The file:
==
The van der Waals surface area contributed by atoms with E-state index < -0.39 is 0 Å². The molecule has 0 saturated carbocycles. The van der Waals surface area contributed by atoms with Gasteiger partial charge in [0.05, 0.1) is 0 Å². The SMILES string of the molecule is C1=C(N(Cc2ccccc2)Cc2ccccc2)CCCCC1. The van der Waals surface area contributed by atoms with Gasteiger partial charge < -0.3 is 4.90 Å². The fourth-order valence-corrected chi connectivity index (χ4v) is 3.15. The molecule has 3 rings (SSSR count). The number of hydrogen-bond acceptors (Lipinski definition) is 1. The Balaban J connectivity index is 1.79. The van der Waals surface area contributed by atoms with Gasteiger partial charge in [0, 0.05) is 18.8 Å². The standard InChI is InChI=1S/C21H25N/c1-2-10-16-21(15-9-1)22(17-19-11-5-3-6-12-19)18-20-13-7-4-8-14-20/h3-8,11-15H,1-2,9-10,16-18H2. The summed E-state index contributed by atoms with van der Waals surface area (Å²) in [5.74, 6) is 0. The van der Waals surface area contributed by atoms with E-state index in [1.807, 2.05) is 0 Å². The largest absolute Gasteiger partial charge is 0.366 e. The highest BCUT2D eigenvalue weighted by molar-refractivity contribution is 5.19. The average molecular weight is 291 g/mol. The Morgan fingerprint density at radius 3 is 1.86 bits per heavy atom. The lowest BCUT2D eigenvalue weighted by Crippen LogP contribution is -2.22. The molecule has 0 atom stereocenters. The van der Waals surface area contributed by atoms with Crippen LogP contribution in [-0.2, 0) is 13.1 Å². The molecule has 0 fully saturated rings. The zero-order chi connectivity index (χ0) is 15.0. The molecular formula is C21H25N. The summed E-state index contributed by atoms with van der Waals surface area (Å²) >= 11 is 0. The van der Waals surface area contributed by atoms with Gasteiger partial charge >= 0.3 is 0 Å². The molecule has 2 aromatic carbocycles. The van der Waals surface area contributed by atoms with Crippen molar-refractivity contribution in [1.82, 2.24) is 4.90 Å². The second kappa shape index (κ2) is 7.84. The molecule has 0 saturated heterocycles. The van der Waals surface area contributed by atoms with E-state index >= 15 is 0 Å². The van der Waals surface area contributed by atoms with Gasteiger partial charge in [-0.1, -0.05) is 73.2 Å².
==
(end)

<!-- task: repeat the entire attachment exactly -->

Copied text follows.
The van der Waals surface area contributed by atoms with E-state index < -0.39 is 0 Å². The molecule has 0 saturated carbocycles. The van der Waals surface area contributed by atoms with Gasteiger partial charge in [0.05, 0.1) is 0 Å². The SMILES string of the molecule is C1=C(N(Cc2ccccc2)Cc2ccccc2)CCCCC1. The van der Waals surface area contributed by atoms with Gasteiger partial charge < -0.3 is 4.90 Å². The fourth-order valence-corrected chi connectivity index (χ4v) is 3.15. The molecule has 3 rings (SSSR count). The number of hydrogen-bond acceptors (Lipinski definition) is 1. The Balaban J connectivity index is 1.79. The van der Waals surface area contributed by atoms with Gasteiger partial charge in [0, 0.05) is 18.8 Å². The standard InChI is InChI=1S/C21H25N/c1-2-10-16-21(15-9-1)22(17-19-11-5-3-6-12-19)18-20-13-7-4-8-14-20/h3-8,11-15H,1-2,9-10,16-18H2. The summed E-state index contributed by atoms with van der Waals surface area (Å²) in [5.74, 6) is 0. The van der Waals surface area contributed by atoms with E-state index in [1.807, 2.05) is 0 Å². The largest absolute Gasteiger partial charge is 0.366 e. The highest BCUT2D eigenvalue weighted by molar-refractivity contribution is 5.19. The average molecular weight is 291 g/mol. The Morgan fingerprint density at radius 3 is 1.86 bits per heavy atom. The lowest BCUT2D eigenvalue weighted by Crippen LogP contribution is -2.22. The molecule has 0 atom stereocenters. The van der Waals surface area contributed by atoms with Crippen LogP contribution in [-0.2, 0) is 13.1 Å². The molecule has 0 fully saturated rings. The zero-order chi connectivity index (χ0) is 15.0. The molecular formula is C21H25N. The summed E-state index contributed by atoms with van der Waals surface area (Å²) >= 11 is 0. The van der Waals surface area contributed by atoms with Gasteiger partial charge >= 0.3 is 0 Å². The molecule has 2 aromatic carbocycles. The van der Waals surface area contributed by atoms with Crippen molar-refractivity contribution in [1.82, 2.24) is 4.90 Å². The second kappa shape index (κ2) is 7.84. The molecule has 0 saturated heterocycles. The van der Waals surface area contributed by atoms with E-state index >= 15 is 0 Å². The van der Waals surface area contributed by atoms with Gasteiger partial charge in [-0.1, -0.05) is 73.2 Å².